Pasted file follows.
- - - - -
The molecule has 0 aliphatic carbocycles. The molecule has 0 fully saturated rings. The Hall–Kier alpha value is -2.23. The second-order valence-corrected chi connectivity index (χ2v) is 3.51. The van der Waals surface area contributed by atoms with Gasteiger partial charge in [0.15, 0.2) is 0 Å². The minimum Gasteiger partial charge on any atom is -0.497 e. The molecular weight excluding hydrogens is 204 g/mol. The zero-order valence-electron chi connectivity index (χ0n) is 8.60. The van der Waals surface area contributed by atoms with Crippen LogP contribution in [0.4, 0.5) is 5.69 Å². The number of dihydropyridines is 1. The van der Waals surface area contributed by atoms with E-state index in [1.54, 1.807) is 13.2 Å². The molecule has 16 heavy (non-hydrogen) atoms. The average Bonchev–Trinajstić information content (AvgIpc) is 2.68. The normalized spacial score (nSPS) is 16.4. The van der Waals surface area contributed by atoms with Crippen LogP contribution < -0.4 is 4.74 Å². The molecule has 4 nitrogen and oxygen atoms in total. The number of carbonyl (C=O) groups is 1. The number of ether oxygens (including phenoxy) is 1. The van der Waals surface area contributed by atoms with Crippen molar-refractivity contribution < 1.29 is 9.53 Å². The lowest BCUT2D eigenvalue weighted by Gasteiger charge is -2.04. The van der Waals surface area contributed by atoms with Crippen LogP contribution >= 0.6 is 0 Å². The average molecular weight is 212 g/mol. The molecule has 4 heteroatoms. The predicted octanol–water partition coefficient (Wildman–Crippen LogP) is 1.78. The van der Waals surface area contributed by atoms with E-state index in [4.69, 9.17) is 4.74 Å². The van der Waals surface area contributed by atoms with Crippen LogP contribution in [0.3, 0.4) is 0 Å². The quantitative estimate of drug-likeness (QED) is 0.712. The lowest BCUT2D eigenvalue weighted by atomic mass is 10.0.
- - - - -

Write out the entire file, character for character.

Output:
The molecule has 0 aliphatic carbocycles. The molecule has 0 fully saturated rings. The Hall–Kier alpha value is -2.23. The second-order valence-corrected chi connectivity index (χ2v) is 3.51. The van der Waals surface area contributed by atoms with Gasteiger partial charge in [0.15, 0.2) is 0 Å². The minimum Gasteiger partial charge on any atom is -0.497 e. The molecular weight excluding hydrogens is 204 g/mol. The zero-order valence-electron chi connectivity index (χ0n) is 8.60. The van der Waals surface area contributed by atoms with Crippen LogP contribution in [0.4, 0.5) is 5.69 Å². The number of dihydropyridines is 1. The van der Waals surface area contributed by atoms with E-state index in [1.54, 1.807) is 13.2 Å². The molecule has 16 heavy (non-hydrogen) atoms. The average Bonchev–Trinajstić information content (AvgIpc) is 2.68. The normalized spacial score (nSPS) is 16.4. The van der Waals surface area contributed by atoms with Crippen LogP contribution < -0.4 is 4.74 Å². The molecule has 4 nitrogen and oxygen atoms in total. The number of carbonyl (C=O) groups is 1. The number of ether oxygens (including phenoxy) is 1. The van der Waals surface area contributed by atoms with Crippen molar-refractivity contribution < 1.29 is 9.53 Å². The lowest BCUT2D eigenvalue weighted by Gasteiger charge is -2.04. The van der Waals surface area contributed by atoms with Crippen LogP contribution >= 0.6 is 0 Å². The average molecular weight is 212 g/mol. The molecule has 4 heteroatoms. The predicted octanol–water partition coefficient (Wildman–Crippen LogP) is 1.78. The van der Waals surface area contributed by atoms with E-state index in [4.69, 9.17) is 4.74 Å². The van der Waals surface area contributed by atoms with Crippen LogP contribution in [0.3, 0.4) is 0 Å². The quantitative estimate of drug-likeness (QED) is 0.712. The lowest BCUT2D eigenvalue weighted by atomic mass is 10.0.